A Brief Look at Why Most Black People Do Not Vote Republican

In a previous post, I wrote about the scene in Get on the Bus where Wendell gets thrown out for his ideologies. The revelation that Republicans were riding the bus caused a general feeling of astonishment between the bus riders. Evan Thomas Sr. encapsulated this by stating, “I don’t see how any Black man can be a Republican” (1:06:09). This movie was released in 1996, however there does not seem to be a significant change in how Black people view the Republican Party 20 years later. This begs the question, why don’t Black people support the Republican Party?

If I think personally on why I have not supported the Republican Party, it should hopefully frame the personal reasons for Black people’s general lack of support, or even disdain, of the Republican Party. Whether they are valid or not, the general understandings I gathered growing up was that the Republican Party does not like Black people, and the KKK supports the Republican Party. Of course there is more nuance to this, but this was how the Republican Party was characterized for me as a kid. In my unscientific opinion, I am guessing that other Black people have relatable understandings from their childhood.

Now, I do not actively believe that all Republicans are racist – and hope most are not – , but there has been nothing done to reverse the general understanding that the Republican Party is not made for Black people. A quick search led me to Why Aren’t There More Black Republicans by Musa Al-Gharbi. Republican’s emphasis on individual responsibility while not acknowledging overt and institutional racism,  the curtailing of Black-voter potential through zoning and ID laws, and policies against poor people represent some of Al-Gharbi’s main arguments. Any Republican attempting to court Black voters cannot be effective in the presence of these persistent, party-characteristics.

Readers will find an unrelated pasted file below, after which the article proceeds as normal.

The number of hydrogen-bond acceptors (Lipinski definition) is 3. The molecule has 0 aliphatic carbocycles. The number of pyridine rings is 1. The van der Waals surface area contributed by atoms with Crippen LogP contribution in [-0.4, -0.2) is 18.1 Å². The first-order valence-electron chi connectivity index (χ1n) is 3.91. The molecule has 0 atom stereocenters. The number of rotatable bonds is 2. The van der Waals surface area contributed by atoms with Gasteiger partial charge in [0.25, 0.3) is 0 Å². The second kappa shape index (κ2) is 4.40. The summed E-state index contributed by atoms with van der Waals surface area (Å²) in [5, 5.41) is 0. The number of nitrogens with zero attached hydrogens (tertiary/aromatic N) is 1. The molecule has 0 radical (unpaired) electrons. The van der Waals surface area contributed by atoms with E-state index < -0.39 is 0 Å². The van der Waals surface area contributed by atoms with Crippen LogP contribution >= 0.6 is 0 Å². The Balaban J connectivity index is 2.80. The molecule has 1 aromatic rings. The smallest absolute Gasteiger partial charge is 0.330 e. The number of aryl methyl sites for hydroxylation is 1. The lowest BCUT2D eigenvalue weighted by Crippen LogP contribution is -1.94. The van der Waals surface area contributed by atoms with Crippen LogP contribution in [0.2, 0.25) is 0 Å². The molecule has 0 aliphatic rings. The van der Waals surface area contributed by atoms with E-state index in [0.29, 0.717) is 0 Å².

20 years after Get on the Bus, and Wendell’s anti-Black rhetoric still seems to fit within the Republican Party (Trump’s VP?). Even though I criticize the Republican Party, this piece is meant to show the realism in the bus riders’ astonishment, rather than be an assault on the Republican Party or any of its supporters. After all, the Democratic Party has a racist past (and present). Also, do not allow this piece to be further evidence of the monolithic Black voter. If anything, this shows that Black individuals do not mainly vote for Democrats because “that’s what Black people do”. Instead, each individual engages in a political weighing of options. For most Black people, this leads to a Democratic candidate because the Republican Party has not demonstrated a willingness to promote their interests.

Source Link: http://www.theamericanconservative.com/articles/why-arent-there-more-black-republicans/

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4 thoughts on “A Brief Look at Why Most Black People Do Not Vote Republican”

  1. I’ve thought about this a bit too. I’ve been conflicted at times because I believe that in an ideal world, ideas like individual responsibility, “hard work”, and smaller government would be appealing to me in a party. However, I think that in America, to be a Republican is to some extent misunderstand or simply not care about the extensive systems that structure our society. I think that the fact of the matter is that on in a vacuum, individualism and less handouts are neutral stances (in terms of morals), but when you factor in a country that actively and passively marginalizes certain groups of people, they become negative because not everybody starts with the same amount of societal capital. I’ve noticed that when I’ve debated with Republicans, the topic moves away from republican ideals, and towards discussions on whether systemic racism exists in America and to what extent.